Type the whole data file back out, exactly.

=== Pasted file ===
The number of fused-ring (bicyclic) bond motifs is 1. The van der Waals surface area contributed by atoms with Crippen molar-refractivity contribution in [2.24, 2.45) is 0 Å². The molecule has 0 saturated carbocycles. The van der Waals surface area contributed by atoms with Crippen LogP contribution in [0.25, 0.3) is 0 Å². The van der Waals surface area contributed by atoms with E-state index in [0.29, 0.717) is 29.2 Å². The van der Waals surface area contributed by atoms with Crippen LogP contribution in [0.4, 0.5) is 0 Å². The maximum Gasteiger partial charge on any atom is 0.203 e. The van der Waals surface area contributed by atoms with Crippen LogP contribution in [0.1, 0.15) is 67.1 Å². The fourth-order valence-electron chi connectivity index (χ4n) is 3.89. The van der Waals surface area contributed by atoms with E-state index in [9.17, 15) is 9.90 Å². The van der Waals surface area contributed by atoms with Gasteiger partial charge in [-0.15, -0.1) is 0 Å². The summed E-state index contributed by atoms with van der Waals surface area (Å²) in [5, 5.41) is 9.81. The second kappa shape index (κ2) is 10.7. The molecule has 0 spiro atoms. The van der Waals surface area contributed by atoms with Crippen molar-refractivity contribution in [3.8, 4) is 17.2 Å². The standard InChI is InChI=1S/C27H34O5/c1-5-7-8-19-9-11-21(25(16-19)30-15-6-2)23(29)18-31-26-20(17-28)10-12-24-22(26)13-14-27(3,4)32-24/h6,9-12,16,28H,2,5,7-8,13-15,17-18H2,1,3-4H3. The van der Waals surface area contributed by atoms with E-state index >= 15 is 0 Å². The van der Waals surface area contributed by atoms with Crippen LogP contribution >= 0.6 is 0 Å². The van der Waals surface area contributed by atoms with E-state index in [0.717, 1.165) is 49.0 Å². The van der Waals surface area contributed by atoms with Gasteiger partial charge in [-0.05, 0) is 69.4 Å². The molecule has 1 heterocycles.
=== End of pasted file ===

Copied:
The number of fused-ring (bicyclic) bond motifs is 1. The van der Waals surface area contributed by atoms with Crippen molar-refractivity contribution in [2.24, 2.45) is 0 Å². The molecule has 0 saturated carbocycles. The van der Waals surface area contributed by atoms with Crippen LogP contribution in [0.25, 0.3) is 0 Å². The van der Waals surface area contributed by atoms with E-state index in [0.29, 0.717) is 29.2 Å². The van der Waals surface area contributed by atoms with Crippen LogP contribution in [0.4, 0.5) is 0 Å². The maximum Gasteiger partial charge on any atom is 0.203 e. The van der Waals surface area contributed by atoms with Crippen LogP contribution in [0.1, 0.15) is 67.1 Å². The fourth-order valence-electron chi connectivity index (χ4n) is 3.89. The van der Waals surface area contributed by atoms with E-state index in [9.17, 15) is 9.90 Å². The van der Waals surface area contributed by atoms with Gasteiger partial charge in [-0.15, -0.1) is 0 Å². The summed E-state index contributed by atoms with van der Waals surface area (Å²) in [5, 5.41) is 9.81. The second kappa shape index (κ2) is 10.7. The molecule has 0 spiro atoms. The van der Waals surface area contributed by atoms with Crippen molar-refractivity contribution in [3.8, 4) is 17.2 Å². The standard InChI is InChI=1S/C27H34O5/c1-5-7-8-19-9-11-21(25(16-19)30-15-6-2)23(29)18-31-26-20(17-28)10-12-24-22(26)13-14-27(3,4)32-24/h6,9-12,16,28H,2,5,7-8,13-15,17-18H2,1,3-4H3. The van der Waals surface area contributed by atoms with E-state index >= 15 is 0 Å². The van der Waals surface area contributed by atoms with Crippen LogP contribution >= 0.6 is 0 Å². The van der Waals surface area contributed by atoms with E-state index in [0.717, 1.165) is 49.0 Å². The van der Waals surface area contributed by atoms with Gasteiger partial charge in [-0.05, 0) is 69.4 Å². The molecule has 1 heterocycles.